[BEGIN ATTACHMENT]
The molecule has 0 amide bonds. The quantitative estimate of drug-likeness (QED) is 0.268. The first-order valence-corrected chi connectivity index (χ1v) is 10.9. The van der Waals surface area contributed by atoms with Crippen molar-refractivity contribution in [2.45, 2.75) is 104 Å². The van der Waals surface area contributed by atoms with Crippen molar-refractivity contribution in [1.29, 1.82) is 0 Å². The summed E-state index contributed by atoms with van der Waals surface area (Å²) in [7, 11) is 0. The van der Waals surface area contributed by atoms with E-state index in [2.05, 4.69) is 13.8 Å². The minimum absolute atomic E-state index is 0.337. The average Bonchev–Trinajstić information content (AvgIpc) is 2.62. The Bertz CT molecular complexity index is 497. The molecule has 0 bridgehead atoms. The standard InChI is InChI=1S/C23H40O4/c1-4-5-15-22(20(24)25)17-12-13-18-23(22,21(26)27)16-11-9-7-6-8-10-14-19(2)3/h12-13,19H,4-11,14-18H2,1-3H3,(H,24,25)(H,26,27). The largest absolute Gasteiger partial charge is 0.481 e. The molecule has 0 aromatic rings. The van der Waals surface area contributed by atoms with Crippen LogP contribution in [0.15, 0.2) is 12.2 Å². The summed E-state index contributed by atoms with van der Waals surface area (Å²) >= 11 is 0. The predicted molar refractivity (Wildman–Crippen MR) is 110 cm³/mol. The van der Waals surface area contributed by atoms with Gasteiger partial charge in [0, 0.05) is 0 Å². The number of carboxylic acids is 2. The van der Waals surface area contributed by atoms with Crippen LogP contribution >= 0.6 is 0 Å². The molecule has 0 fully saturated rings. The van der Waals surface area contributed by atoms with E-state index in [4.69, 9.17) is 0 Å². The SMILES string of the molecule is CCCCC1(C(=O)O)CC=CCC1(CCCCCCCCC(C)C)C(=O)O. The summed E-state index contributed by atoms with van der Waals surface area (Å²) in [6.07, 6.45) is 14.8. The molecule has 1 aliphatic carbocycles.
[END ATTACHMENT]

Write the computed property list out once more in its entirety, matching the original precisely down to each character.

The molecule has 0 amide bonds. The quantitative estimate of drug-likeness (QED) is 0.268. The first-order valence-corrected chi connectivity index (χ1v) is 10.9. The van der Waals surface area contributed by atoms with Crippen molar-refractivity contribution in [2.45, 2.75) is 104 Å². The van der Waals surface area contributed by atoms with Crippen molar-refractivity contribution in [1.29, 1.82) is 0 Å². The summed E-state index contributed by atoms with van der Waals surface area (Å²) in [7, 11) is 0. The van der Waals surface area contributed by atoms with E-state index in [2.05, 4.69) is 13.8 Å². The minimum absolute atomic E-state index is 0.337. The average Bonchev–Trinajstić information content (AvgIpc) is 2.62. The Bertz CT molecular complexity index is 497. The molecule has 0 bridgehead atoms. The standard InChI is InChI=1S/C23H40O4/c1-4-5-15-22(20(24)25)17-12-13-18-23(22,21(26)27)16-11-9-7-6-8-10-14-19(2)3/h12-13,19H,4-11,14-18H2,1-3H3,(H,24,25)(H,26,27). The largest absolute Gasteiger partial charge is 0.481 e. The molecule has 0 aromatic rings. The van der Waals surface area contributed by atoms with Crippen LogP contribution in [0.15, 0.2) is 12.2 Å². The summed E-state index contributed by atoms with van der Waals surface area (Å²) >= 11 is 0. The predicted molar refractivity (Wildman–Crippen MR) is 110 cm³/mol. The van der Waals surface area contributed by atoms with Gasteiger partial charge in [0, 0.05) is 0 Å². The number of carboxylic acids is 2. The van der Waals surface area contributed by atoms with Crippen LogP contribution >= 0.6 is 0 Å². The molecule has 0 fully saturated rings. The van der Waals surface area contributed by atoms with E-state index in [4.69, 9.17) is 0 Å². The SMILES string of the molecule is CCCCC1(C(=O)O)CC=CCC1(CCCCCCCCC(C)C)C(=O)O. The summed E-state index contributed by atoms with van der Waals surface area (Å²) in [6.07, 6.45) is 14.8. The molecule has 1 aliphatic carbocycles.